Molecular Recognition Materials Synthesized Based on Small molecules, DNA, and Imprinted Polymers for Bioanalytical Applications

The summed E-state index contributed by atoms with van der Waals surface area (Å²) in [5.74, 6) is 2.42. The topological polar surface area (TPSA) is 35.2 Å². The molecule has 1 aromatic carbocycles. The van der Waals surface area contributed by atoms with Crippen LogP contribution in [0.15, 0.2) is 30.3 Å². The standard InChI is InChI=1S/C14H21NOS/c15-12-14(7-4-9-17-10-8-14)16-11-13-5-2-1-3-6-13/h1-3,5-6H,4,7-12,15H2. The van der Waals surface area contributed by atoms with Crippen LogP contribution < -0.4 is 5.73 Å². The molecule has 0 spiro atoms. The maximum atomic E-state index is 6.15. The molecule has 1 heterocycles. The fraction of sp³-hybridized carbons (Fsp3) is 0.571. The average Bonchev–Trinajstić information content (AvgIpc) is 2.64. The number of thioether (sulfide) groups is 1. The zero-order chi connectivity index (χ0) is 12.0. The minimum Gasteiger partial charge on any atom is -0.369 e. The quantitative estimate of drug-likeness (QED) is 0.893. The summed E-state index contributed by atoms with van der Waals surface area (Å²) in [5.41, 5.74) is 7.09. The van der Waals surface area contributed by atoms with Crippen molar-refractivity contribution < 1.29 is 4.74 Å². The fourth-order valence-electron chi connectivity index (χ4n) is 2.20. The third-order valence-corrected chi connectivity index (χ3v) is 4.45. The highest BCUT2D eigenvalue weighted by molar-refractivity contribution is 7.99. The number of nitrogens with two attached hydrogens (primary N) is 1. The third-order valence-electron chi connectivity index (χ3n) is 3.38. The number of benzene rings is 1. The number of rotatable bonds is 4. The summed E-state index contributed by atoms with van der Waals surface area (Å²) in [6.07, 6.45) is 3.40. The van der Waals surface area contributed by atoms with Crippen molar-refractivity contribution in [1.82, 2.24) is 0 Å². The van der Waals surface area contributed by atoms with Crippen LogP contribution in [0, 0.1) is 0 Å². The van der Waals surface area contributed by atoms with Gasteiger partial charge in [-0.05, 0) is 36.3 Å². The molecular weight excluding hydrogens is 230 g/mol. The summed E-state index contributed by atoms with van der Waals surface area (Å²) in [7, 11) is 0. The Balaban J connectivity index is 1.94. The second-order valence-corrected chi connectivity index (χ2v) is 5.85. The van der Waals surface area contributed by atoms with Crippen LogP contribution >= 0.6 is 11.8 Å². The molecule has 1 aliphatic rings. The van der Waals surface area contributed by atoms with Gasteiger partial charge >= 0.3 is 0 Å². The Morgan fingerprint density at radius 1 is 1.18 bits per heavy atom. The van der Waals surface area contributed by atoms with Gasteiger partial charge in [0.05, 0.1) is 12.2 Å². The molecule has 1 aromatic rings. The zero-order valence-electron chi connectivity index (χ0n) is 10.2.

Abstract: The development of sensitive, convenient, and cost-effective methods for detecting disease biomarkers is very important for meeting the growing demand for early clinical diagnosis. Additionally, the detection of disease biomarkers at ultralow concentrations is very important for disease prevention and treatment and posttreatment rehabilitation. However, current ultrasensitive detection strategies often require sophisticated instruments or complex sample pretreatments that may not be available in laboratories that have limited resources. Therefore, we focused on assembling various inorganic and organic building blocks to synthesize integrated multifunctional materials and improve the performance of analytical systems and methods.Boronic acid (BA), which is a small synthetic molecule, was conjugated in nanopores of dendritic fibrous nanosilica (DFNS) through a high-efficiency click reaction and a temperature-responsive polymer intermediate. The developed boronate affinity materials provide more affinity sites for cis-diol enrichment, and the well-defined narrow pores of DFNS provide highly selective affinity binding toward low-molecular-weight cis-diols. Moreover, a BA derivative, 4-vinylphenylboronic acid (VPBA), was employed to develop a fluorescence technique for monitoring molecular imprinting in real time and gaining insights into molecular recognition mechanisms. Molecularly imprinted polymers (MIPs) were synthesized using Alizarin Red S (ARS) as the template and VPBA as the functional monomer. The fluorogenic VPBA–ARS complex enables molecular imprinting signaling. The resulting MIPs also exhibited specific binding toward ARS and served as a fluorescent probe for detecting Cu2+ ions without any tedious sample preparation.Fluorescein-labeled single-stranded nucleic acid was directly adsorbed on polydopamine-functionalized DFNS to develop a “turn-on” fluorescence biosensor, which functions using an adsorption–quenching–recovery mechanism that enables the simple and highly efficient detection of nucleic acid biomarkers. A proof of concept was demonstrated using microRNA as a biomarker model.Nucleic acid amplification and MIPs were employed to achieve the low-cost, simple, and reliable detection and quantification of protein biomarkers. MIPs were prepared using Pickering emulsion polymerization and DFNS as a stabilizer to produce surface-accessible binding sites for protein biomarkers. The MIP-induced protein recognition was amplified by the hybridization chain reaction and translated into an easily detectable fluorescence signal.
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